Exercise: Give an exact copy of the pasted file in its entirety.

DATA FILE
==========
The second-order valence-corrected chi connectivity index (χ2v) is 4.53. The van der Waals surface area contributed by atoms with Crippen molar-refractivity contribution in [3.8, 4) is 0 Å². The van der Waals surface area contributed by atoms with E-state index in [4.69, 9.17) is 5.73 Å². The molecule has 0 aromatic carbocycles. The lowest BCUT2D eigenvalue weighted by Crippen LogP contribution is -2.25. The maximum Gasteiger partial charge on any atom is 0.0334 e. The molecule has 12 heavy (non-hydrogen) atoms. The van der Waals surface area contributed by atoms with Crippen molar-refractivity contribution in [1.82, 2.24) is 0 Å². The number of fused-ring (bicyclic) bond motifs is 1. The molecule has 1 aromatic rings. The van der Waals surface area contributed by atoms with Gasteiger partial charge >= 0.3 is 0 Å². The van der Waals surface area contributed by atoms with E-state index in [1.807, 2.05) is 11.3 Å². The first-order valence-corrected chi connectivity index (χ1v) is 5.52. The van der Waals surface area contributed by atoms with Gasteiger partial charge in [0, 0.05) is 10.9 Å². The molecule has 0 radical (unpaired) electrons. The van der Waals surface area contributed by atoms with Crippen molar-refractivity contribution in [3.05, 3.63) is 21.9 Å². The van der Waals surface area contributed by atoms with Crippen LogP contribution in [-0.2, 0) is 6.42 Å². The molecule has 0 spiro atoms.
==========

The second-order valence-corrected chi connectivity index (χ2v) is 4.53. The van der Waals surface area contributed by atoms with Crippen molar-refractivity contribution in [3.8, 4) is 0 Å². The van der Waals surface area contributed by atoms with E-state index in [4.69, 9.17) is 5.73 Å². The molecule has 0 aromatic carbocycles. The lowest BCUT2D eigenvalue weighted by Crippen LogP contribution is -2.25. The maximum Gasteiger partial charge on any atom is 0.0334 e. The molecule has 12 heavy (non-hydrogen) atoms. The van der Waals surface area contributed by atoms with Crippen molar-refractivity contribution in [1.82, 2.24) is 0 Å². The number of fused-ring (bicyclic) bond motifs is 1. The molecule has 1 aromatic rings. The van der Waals surface area contributed by atoms with Gasteiger partial charge >= 0.3 is 0 Å². The van der Waals surface area contributed by atoms with E-state index in [1.807, 2.05) is 11.3 Å². The first-order valence-corrected chi connectivity index (χ1v) is 5.52. The van der Waals surface area contributed by atoms with Gasteiger partial charge in [0, 0.05) is 10.9 Å². The molecule has 0 radical (unpaired) electrons. The van der Waals surface area contributed by atoms with Crippen molar-refractivity contribution in [3.05, 3.63) is 21.9 Å². The van der Waals surface area contributed by atoms with Crippen LogP contribution in [-0.2, 0) is 6.42 Å². The molecule has 0 spiro atoms.